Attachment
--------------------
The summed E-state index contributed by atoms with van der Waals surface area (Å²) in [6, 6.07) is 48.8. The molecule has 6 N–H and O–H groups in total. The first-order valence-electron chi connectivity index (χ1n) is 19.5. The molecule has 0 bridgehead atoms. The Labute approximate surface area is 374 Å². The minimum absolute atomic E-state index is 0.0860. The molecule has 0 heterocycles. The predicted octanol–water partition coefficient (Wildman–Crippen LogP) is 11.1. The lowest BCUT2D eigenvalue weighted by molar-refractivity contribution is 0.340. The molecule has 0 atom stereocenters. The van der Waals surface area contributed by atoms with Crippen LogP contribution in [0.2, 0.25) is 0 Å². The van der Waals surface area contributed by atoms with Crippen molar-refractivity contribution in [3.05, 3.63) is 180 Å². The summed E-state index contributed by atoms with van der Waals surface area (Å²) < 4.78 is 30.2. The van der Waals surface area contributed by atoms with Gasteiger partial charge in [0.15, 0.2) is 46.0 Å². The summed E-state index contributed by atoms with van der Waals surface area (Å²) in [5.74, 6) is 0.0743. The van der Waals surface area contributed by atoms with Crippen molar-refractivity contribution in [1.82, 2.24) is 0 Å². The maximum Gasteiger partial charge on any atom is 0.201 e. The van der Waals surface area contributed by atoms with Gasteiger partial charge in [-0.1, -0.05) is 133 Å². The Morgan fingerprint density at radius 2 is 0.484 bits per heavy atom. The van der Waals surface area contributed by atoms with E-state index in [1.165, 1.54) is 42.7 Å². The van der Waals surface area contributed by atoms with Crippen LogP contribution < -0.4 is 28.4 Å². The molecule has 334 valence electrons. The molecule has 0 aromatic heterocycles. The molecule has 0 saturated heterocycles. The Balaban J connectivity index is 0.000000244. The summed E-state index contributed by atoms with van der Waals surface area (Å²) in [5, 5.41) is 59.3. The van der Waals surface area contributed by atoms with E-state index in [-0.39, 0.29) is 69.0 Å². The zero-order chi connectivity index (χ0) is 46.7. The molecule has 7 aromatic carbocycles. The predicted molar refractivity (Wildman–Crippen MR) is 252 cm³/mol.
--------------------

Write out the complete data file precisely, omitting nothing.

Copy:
The summed E-state index contributed by atoms with van der Waals surface area (Å²) in [6, 6.07) is 48.8. The molecule has 6 N–H and O–H groups in total. The first-order valence-electron chi connectivity index (χ1n) is 19.5. The molecule has 0 bridgehead atoms. The Labute approximate surface area is 374 Å². The minimum absolute atomic E-state index is 0.0860. The molecule has 0 heterocycles. The predicted octanol–water partition coefficient (Wildman–Crippen LogP) is 11.1. The lowest BCUT2D eigenvalue weighted by molar-refractivity contribution is 0.340. The molecule has 0 atom stereocenters. The van der Waals surface area contributed by atoms with Crippen LogP contribution in [0.2, 0.25) is 0 Å². The van der Waals surface area contributed by atoms with Crippen molar-refractivity contribution in [3.05, 3.63) is 180 Å². The summed E-state index contributed by atoms with van der Waals surface area (Å²) < 4.78 is 30.2. The van der Waals surface area contributed by atoms with Gasteiger partial charge in [0.15, 0.2) is 46.0 Å². The summed E-state index contributed by atoms with van der Waals surface area (Å²) in [5.74, 6) is 0.0743. The van der Waals surface area contributed by atoms with Crippen molar-refractivity contribution in [1.82, 2.24) is 0 Å². The maximum Gasteiger partial charge on any atom is 0.201 e. The van der Waals surface area contributed by atoms with Gasteiger partial charge in [-0.1, -0.05) is 133 Å². The Morgan fingerprint density at radius 2 is 0.484 bits per heavy atom. The van der Waals surface area contributed by atoms with E-state index in [1.165, 1.54) is 42.7 Å². The van der Waals surface area contributed by atoms with Crippen LogP contribution < -0.4 is 28.4 Å². The molecule has 334 valence electrons. The molecule has 0 aromatic heterocycles. The molecule has 0 saturated heterocycles. The Balaban J connectivity index is 0.000000244. The summed E-state index contributed by atoms with van der Waals surface area (Å²) in [5, 5.41) is 59.3. The van der Waals surface area contributed by atoms with E-state index in [-0.39, 0.29) is 69.0 Å². The zero-order chi connectivity index (χ0) is 46.7. The molecule has 7 aromatic carbocycles. The predicted molar refractivity (Wildman–Crippen MR) is 252 cm³/mol.